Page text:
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Limburger maakt biodiesel

Limburger produceert biobrandstof in Gambia NIEUWERKERKEN - Pierre Vanderbeuken, een postbode uit Nieuwerkerken, spoort landbouwers in Gambia aan om op een ecologisch verantwoorde en duurzame manier brandstof te produceren. De olie van de Jatropha Curcasplant wordt al langer gebruikt voor tal van medicinale toepassingen, maar heeft pas recent een tweede leven gekregen als brandstof voor dieselmotoren. Vanderbeuken reist al ruim tien jaar tot vier keer per jaar naar Gambia. Zijn liefde voor het land en de bekommernis om de situatie van zijn inwoners is in de loop der jaren uitgegroeid tot een uit de hand gelopen passie. In het verleden verscheepte de Nieuwerkerkenaar al honderden trapnaaimachines en onlangs nog een röntgenapparaat naar het West- Afrikaanse land met goed anderhalf miljoen inwoners. ,,De plannen om in België koolzaad als alternatief voor fossiele brandstof te gebruiken, hebben me op het idee gebracht om in Gambia een gelijkaardig initiatief op te starten. De Jatrophaplant groeit in bijna heel Afrika in het wild en wordt vaak gebruikt als haag. Ook worden de vruchten gebruikt voor de Marseillezeep. Maar de noot van de plant bevat ongeveer 33 procent olie. En die kan zonder aanpassingen gebruikt worden als brandstof om dieselmotoren aan te drijven of elektriciteit op te wekken. Op die manier kan een halt toegeroepen worden aan de boomkap in Gambia'', zegt Vanderbeuken. Weinig onderhoud Het grote voordeel van de Jatrophaplant is dat ze amper onderhoud nodig heeft. Eén perceel van een hectare is jaarlijks goed voor vierduizend liter olie. Van één enkele aanplanting kan je vijftig jaar lang oogsten en iedere plant heeft jaarlijks niet meer dan één glas water nodig. ,,In India rijden op dit moment al diesellocomotieven op de Jatropha-olie en zelfs in de woestijn in Egypte wordt op dit moment geëxperimenteerd met de aanplanting van de boompjes. In Gambia ontbreekt het de landbouwers voorlopig aan de knowhow om zelf met plantages te beginnen. Maar ik onderhoud goede contacten met de overheid en probeer zoveel mogelijk Gambianen van het voordeel van de Jatrophaplanten te overtuigen. Wel blijft het opletten dat niet teveel goede landbouwgrond verloren gaat voor de olieplanten'', meent Vanderbeuken. Een introductie van de Afrikaanse planten in ons land dicht de Nieuwerkerkenaar weinig kansen toe. ,,De plant verdraagt absoluut geen koude temperaturen. En kweken in een serre is ook al geen optie omdat de stookkosten hoger zouden zijn dan de opbrengst'', zegt hij. Vanderbeuken heeft alvast wel Toon Hermans, de Hasseltse schepen voor Ontwikkelingssamenwerking (Groen!), kunnen overtuigen om een Jatrophaproject op te starten in de Marokkaanse zusterstad van Hasselt. (stm)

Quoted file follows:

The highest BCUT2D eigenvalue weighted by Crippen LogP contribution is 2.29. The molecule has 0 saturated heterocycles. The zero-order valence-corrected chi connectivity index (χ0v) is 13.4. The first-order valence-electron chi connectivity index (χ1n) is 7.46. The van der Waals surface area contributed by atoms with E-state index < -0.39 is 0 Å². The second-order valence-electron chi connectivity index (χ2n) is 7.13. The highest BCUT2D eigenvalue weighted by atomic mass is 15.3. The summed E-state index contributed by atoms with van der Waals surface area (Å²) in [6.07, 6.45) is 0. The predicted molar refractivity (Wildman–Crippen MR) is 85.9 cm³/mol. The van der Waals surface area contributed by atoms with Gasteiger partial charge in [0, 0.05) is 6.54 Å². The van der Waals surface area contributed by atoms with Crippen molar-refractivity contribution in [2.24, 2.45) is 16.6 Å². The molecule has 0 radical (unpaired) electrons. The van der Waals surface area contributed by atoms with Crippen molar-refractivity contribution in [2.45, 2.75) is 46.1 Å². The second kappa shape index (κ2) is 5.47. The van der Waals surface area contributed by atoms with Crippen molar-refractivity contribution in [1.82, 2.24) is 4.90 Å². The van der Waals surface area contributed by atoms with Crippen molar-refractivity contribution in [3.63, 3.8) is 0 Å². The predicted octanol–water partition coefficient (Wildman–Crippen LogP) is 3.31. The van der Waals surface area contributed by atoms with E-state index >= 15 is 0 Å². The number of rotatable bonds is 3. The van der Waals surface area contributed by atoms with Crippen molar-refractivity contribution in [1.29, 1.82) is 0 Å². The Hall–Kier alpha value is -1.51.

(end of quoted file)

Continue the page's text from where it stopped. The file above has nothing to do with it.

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BIO-DIESEL IN THE GAMBIA

Pierre, a dedicated man commited to reducing poverty in the Gambia has embarked on a new project with fellow colleagues to help people make a living. The belgium organisation recently launched a website to present their new efforts for The Gambia. They Buy Jatropha curcas (Tabanani in Wolof, Baganaa in Mandinka, Kiidi in Fula)is a widespread plant in Gambia as in most tropical countries; it is often used as a live fence, and its leaves are used to treat certain skin ailments. The hedgerows protect agricultural soils against erosion, and it is inedible to animals. The oil from the seeds can be used to make soap, and also as fuel for diesel engines. Jatropha is a tree, growing in the Gambia bush. The seeds contain oil that can be used as fuel: about 1/3 of the weight of the seeds is oil ! Jatropha is a tree, growing in the Gambia bush. The seeds contain oil that can be used as fuel: about 1/3 of the weight of the seeds is oil ! The oil can be used for: Fuel for cars and generators. Production of soap As a fuel for cooking, so no longer need for charcoal or wood Evening lights, as a substitute for candles Increase your income by selling the oil Products of the exploitation of the Jatropha plant seeds » insecticides and molluscicides » traditional medicin against constipation » lighting » production of oil deshelled seeds » traditional soap production from ponded almond oil » natural oil as diesel substitute (Project in Mali) » as fuel for cooking stoves » as fuel for lighting » natural oil as diesel substitute in high tech motors (Elsbett) » natural oil as diesel substitute in high tech motors (Vereinigte Werkstätten) » biodiesel production » oil-methyl-ester as diesel substitute (Project in Nicaragua) » soap production (this is an original document, the file has 440 kb, so it will take some time to be charged) » soap production version without photos » oil as lubrication oil » drilling oil » cosmetics » analysis of fatty acids » analysis of oil press cake » organic fertiliser leaves » tea against malaria » massage at luxation liquid » desinfection of childrens mouth infections » stop bleeding seed hulls » waste product, no reported use trunk » no use as firewood, too soft, high content of water » small boxes for cheese The oil extraction can be done with hand- or engine driven expellers. These are simple machines, which can be operated on village level and built within the country . To get in touch, Email : Phone: 00.220.7780312 E-mail address: info@jatropha-fuel.com Phone: 00.220.7780312 E-mail address: info@jatropha-fuel.com